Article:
If there’s one thing we need more of, it’s competent aerial combat games. I don’t mean simulations like Birds of Steel or mind-numbing exercises in over-complication like Tom Clancy’s H.A.W.X – I just mean a fast, accessible, pick up and play shooter that let’s me live out my Top Gun fantasies without muddying the mixture with wing-flaps, mid-air stalls and the disorientation of flying along with the sea above my head.
So it’s in the Director’s Cut of Born Ready’s Strike Suit Zero that I recently placed my faith, and I’m glad I did. Less Top Gun and more Space: Above & Beyond (which I actually prefer), Strike Suit Zero is a great space shooter that stands out by being the only one of its kind currently available on PlayStation 4.
You take the role of Adams, a space fighter pilot in the armada of future Earth, currently embroiled in a war against rebellious colonies spread across the galaxy. In the opening few levels Adams and his wingman (wing-woman?) Reynolds discover that the Colonial Black Fleet is in possession of a weapon powerful enough to obliterate planets – and they are heading to Earth. Along with various plucky space pilots, over-zealous Admirals and temporary accomplices, Adams and Reynolds race back home in a bid to stop the weapon from destroying their world.
As you might expect, the story isn’t amazing. It’s infused with enough urgency and heroic drive to just about carry it through from start to finish, and the scripting and acting is decent enough without being incredible – but then you don’t buy a sci-fi shooter expecting a great story, just a great ride, and Strike Suit Zero is certainly that.
The titular suit is given to Adams by an AI named Control who is coordinating the UNE counterattack against the Colonials. Part fighter ship and part flying mech, the Suit is a powerful tool and by far the coolest thing to pilot among Adams’ small roster of available craft. You build “flux” energy by destroying enemies or simply waiting for a meter to fill, and then hitting X will instantly transform your craft into the Strike Suit. What you lose in maneuverability you gain in firepower, and using the Suit form in conjunction with your ship’s normal form is the key to success.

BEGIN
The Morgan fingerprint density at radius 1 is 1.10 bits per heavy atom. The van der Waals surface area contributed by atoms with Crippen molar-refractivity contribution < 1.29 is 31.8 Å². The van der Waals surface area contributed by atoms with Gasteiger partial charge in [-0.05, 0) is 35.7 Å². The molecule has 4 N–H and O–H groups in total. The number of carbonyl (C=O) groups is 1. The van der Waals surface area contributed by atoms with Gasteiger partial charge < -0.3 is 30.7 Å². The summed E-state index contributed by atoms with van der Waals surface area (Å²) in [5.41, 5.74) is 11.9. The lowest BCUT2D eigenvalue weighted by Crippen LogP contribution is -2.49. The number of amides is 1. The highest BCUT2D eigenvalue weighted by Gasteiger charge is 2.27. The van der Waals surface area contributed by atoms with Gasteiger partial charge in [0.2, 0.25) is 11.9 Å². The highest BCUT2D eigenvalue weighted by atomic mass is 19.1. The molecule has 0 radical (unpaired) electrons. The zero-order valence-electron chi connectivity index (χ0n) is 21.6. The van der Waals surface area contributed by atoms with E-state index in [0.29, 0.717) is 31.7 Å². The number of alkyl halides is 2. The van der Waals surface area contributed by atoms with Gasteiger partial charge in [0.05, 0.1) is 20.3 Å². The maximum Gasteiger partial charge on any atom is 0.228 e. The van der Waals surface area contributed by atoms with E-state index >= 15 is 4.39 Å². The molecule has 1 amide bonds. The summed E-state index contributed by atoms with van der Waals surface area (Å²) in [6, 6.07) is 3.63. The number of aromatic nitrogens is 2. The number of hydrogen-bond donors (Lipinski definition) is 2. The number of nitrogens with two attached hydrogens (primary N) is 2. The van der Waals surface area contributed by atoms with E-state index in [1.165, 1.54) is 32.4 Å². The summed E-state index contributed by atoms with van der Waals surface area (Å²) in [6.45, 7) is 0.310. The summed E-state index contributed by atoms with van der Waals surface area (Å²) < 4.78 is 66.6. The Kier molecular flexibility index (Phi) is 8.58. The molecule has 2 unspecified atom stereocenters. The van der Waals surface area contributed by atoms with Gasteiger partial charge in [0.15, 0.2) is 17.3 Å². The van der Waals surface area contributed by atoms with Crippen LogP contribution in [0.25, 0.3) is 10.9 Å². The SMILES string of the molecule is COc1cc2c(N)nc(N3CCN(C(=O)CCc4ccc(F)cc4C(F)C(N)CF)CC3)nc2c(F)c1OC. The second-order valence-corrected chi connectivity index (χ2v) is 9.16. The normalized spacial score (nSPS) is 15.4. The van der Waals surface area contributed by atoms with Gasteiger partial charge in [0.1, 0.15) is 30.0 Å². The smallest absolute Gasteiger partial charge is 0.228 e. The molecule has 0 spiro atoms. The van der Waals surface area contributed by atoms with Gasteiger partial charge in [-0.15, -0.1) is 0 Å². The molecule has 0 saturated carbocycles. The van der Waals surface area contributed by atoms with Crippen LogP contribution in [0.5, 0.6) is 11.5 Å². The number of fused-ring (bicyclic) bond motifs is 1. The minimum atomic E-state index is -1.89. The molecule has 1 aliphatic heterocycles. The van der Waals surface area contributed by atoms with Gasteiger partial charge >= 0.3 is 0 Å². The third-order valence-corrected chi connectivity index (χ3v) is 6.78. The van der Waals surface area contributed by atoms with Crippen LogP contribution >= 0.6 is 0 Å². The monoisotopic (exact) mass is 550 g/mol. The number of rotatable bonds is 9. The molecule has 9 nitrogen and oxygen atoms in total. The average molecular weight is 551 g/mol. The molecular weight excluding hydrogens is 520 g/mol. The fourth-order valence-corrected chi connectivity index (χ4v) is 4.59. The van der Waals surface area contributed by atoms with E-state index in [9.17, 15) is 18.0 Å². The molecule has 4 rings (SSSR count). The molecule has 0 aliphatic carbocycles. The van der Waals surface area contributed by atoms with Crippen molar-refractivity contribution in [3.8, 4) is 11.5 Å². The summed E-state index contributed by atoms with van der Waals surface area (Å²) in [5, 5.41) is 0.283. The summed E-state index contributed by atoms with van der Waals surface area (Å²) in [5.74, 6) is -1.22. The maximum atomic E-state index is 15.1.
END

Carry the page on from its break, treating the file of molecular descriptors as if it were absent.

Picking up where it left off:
Different ships have different weapons, and you can customise your loadout pre-fight. Once out in the big black, both right triggers cover your primary and secondary weapons (changeable with the D-pad), while the left triggers control your speed. Flight controls are standard, with banking on one stick and rolling on the other. You can also opt to be in or out of the cockpit, depending on your preference.
Strike Suit Zero’s greatest strength is its accessibility. For the first few minutes of the tutorial it may seem hard for newcomers to get their heads around the controls, but it’s not long before you’re using the full horizontal and vertical space around you to full effect. Understanding which weapon is right for which job isn’t always easy, but you’ll soon get the hang of it.
Each campaign mission grades you on a host of parameters, awarding you medals (or not) in parallel to your performance. This alone ensures that you’ll never run a level just once – the need to earn those medals and climb that leaderboard is just too great. The campaign is fairly lengthy, too, coming in at 13 decent-sized missions. Once you start unlocking upgrades (often awarded for completing secondary objectives), returning to previous levels is even more alluring. The mission structure is rarely surprising, offering the usual mix of escort duty, assault runs and dog-fighting, but then it’s not the kind of genre that courts originality.
Besides the campaign, the Director’s Cut also features an AI training suite wherein Control will put you through your paces by introducing you to increasingly challenging combat scenarios. It’s more pick-up-and-play than the campaign, but becomes pretty difficult pretty quickly. Again, you’re graded on your performance so the replayability remains at a premium.
While the oppressive atmosphere of deep space and the occasional flashes of colour and sparkle that break it up are enough to impress, Strike Suit Zero: Director’s Cut isn’t particularly stunning to look at – although it does have moments of real beauty, such as an early vista of a destroyed world, wreathed in fire and encircled by swathes of burning rock and dust. The craft designs have a Japanese mecha feel to them, none more so than the Strike Suit itself, but the environments, unsurprisingly, aren’t really varied enough to warrant much fanfare.
VERDICT: Strike Suit Zero is a solid space shooter that offers a well-crafted balance between arcade blasting and tactical challenge. Unless you’re a fan of dog-fights and sci-fi, you’re unlikely to give Born Ready’s console port a second glance, but if you’re after a user-friendly blaster with a decent lifespan and enough variety to stave off the tedium often inherent in the genre, then this comes heartily recommended.
VERY GOOD. An 8/10 is only awarded to a game we consider truly worthy of your hard-earned cash. This game is only held back by a smattering of minor or middling issues and comes highly recommended.
Review code provided by publisher.